Oil exploration – Science Experiment

September 9th, 2014

Tags: ,

Yesterday, we read about oil exploration and so, we pretended to be one of the oil explorers.  I found the directions online: https://suite.io/alexandra-matiella-novak/1fnw20n

We filled a shoebox with sand and small stones and somewhere in between, I hid a small plastic box with green colored water to represent oil.  We closed the shoebox and we taped a graph paper on it.  Marked the directions for North, South, East and West.  Then the kids started exploring for oil by digging into our pretend earth with skewers.  When they hit the spot, we used a big dropper to suck out the oil.  Kids really had fun doing this.

 

 

Comic Strip – Lego Club September 2014

September 6th, 2014

Tags: , ,

This month’s Lego quest was inspired by one of the creations of John Gannon.  He made a comic strip for Lego fair.  Basically, he made different scenes to tell a short story.  I loved the idea so much that today we divided the kids in groups to let them create a story and use Legos to tell their story.  Everyone did amazing job.

 

Conductor or Insulator – Science Experiment

September 5th, 2014

Tags: ,

After reading about conductors and insulators we went online to find exciting experiments to reinforce our lesson for the day.  I found the following conductor and insulator experiments online.  Our first experiment was to wrap warm water glass jars in different materials and note the amount of reduction in temperature from the water in about 20 minutes.  We warmed each glass jar filled with water in microwave for 1 minute.  Here is a visual tour of all the steps of our experiment.

We found that highest reduction in temperature (15 degree F) was from the glass jar wrapped in bubble wrap and least (0 degree F) from the one wrapped with aluminum foil.  The amount of reduction in temperature from both the glass jars wrapped in cotton cloth and plastic Ziploc bag was 5 degree F.  The amount of reduction in temperatures from the glass jar wrapped in brown paper bag was 10 degree F.

Conclusion: From all the various materials that we tried, aluminum foil will keep the food warm longer as the reduction in the temperature is the least.  So, in this case, aluminum foil is the best insulator.

Our next experiment was to note the temperature when the water starts boiling (212 F).  Then we put a steel spoon, plastic spoon and a wooden craft stick in the boiling water for about 20 min.

We noted that the steel spoon was the most hot to touch and the wooden craft stick the least.

Conclusion: Steel is the best conductor and wood is the best insulator amongst the three.  Plastic falls between steel and wood.

We’re Going on a Bear Hunt

August 28th, 2014

Tags: ,

We thoroughly enjoyed reading We’re Going on a Bear Hunt.  After reading the story we ate berries and honey.  Also, I made an edible bear for Arjun using crackers, olives, raisins and fruit loops.  Kabir made his own edible bear including grass (olives), river (blue fruit loops), mud (brown mushed bread), forest (olives), snowstorm (almonds) and cave (meatballs).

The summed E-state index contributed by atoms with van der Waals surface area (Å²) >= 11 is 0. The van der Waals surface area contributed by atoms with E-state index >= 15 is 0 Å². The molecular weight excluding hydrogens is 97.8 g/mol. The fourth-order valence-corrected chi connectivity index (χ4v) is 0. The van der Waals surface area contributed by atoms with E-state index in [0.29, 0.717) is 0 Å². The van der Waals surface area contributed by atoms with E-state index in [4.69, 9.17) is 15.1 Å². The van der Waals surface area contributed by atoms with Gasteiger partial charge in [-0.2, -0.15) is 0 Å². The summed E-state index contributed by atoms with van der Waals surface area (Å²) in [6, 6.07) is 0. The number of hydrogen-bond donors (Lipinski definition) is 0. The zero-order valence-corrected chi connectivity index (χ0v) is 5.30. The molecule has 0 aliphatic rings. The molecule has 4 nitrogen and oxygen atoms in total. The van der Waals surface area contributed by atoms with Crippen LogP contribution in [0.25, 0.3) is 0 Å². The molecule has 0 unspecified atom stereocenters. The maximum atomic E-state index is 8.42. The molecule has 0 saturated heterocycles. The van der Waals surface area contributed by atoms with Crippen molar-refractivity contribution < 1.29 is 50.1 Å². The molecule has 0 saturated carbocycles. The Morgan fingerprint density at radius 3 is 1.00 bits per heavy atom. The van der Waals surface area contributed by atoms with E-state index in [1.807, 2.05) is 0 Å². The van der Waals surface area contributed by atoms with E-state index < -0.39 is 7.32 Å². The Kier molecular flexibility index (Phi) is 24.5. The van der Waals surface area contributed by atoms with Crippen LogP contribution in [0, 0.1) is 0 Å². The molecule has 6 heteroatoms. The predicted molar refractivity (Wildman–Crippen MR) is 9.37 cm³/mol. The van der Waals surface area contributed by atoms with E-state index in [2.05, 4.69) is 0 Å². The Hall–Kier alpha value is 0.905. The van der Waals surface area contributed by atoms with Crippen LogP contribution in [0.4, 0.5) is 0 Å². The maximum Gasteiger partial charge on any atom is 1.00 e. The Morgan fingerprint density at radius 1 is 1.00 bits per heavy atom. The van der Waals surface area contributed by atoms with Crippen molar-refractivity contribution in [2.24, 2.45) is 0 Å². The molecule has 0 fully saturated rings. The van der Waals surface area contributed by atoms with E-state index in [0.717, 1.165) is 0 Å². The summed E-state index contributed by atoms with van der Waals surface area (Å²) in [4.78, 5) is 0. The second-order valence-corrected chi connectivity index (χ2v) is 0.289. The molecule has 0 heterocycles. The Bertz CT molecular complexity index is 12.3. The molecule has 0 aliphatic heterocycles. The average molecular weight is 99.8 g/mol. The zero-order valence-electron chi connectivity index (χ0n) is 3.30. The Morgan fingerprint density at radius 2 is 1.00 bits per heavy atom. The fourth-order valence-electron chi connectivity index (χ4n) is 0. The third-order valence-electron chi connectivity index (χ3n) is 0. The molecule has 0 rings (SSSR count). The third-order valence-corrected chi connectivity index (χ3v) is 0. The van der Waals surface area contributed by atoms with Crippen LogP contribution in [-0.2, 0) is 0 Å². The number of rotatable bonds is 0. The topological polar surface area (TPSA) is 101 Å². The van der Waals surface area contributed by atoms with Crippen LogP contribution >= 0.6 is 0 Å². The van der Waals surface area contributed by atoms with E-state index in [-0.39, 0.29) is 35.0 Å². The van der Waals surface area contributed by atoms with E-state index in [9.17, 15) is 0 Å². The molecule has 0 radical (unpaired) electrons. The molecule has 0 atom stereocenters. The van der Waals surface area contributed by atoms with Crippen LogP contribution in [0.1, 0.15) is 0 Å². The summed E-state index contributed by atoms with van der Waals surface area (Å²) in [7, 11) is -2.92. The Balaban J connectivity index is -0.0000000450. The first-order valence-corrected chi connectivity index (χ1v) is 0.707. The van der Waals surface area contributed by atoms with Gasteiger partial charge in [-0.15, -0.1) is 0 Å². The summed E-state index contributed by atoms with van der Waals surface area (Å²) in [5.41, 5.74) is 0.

I printed out printables from Homeschool Creations.  We enjoyed playing the game based on this book.

Arjun did a good job sequencing the events.

IMG_3156

The most memorable moment was to act out the entire book using props.

Then, we went back to:

We’re not going on a bear hunt!

Measuring Time – History of Clocks

August 23rd, 2014

Tags: , ,

We read about the history of measuring time.  Kabir chose to make two types of clocks out of all the different types of clocks we read in history – candle clock and water clock.

Candle Clock

First, Kabir made a mark on a candle for every centimeter.  The candle was 8cm long.

We lighted the candle at 2:00 P.M.  The first two centimeters of the candle burnt in 10 minutes each.  The subsequent centimeters burnt in 20 minutes each.  We realized that this was because of the shape of the candle was much narrower for the first two centimeters than for the subsequent ones.  It took longer than 20 minutes for the last few centimeters of the candle to burn.  We forgot to register exact time for the last few centimeters of the candle.  It took 3 hours and 40 minutes to burn the whole candle.

Conclusion: Assuming all candles have exact same height, we can use candle to measure time.  We will know that it should take little more than about 3 and a half hours for each candle to burn completely.

Water Clock

We marked inside of a tin container in inches.  The container was 6 inches high.

IMG_3024

We made a very small hole at the bottom of the container.

IMG_3026

We poured in the water up to the rim at about 11:00 A.M.  1 inch of water got out through the hole in three minutes.  The whole container, though, took 21 minutes to get empty.  It should have taken 18 minutes.  This was because the hole was a bit too high, and we didn’t realize that until the water in the very bottom was the only water left and was not coming out.

Conclusion: If we have a standard marked container with a tiny hole at the very bottom, it is possible to tell how much time has passed using this water clock.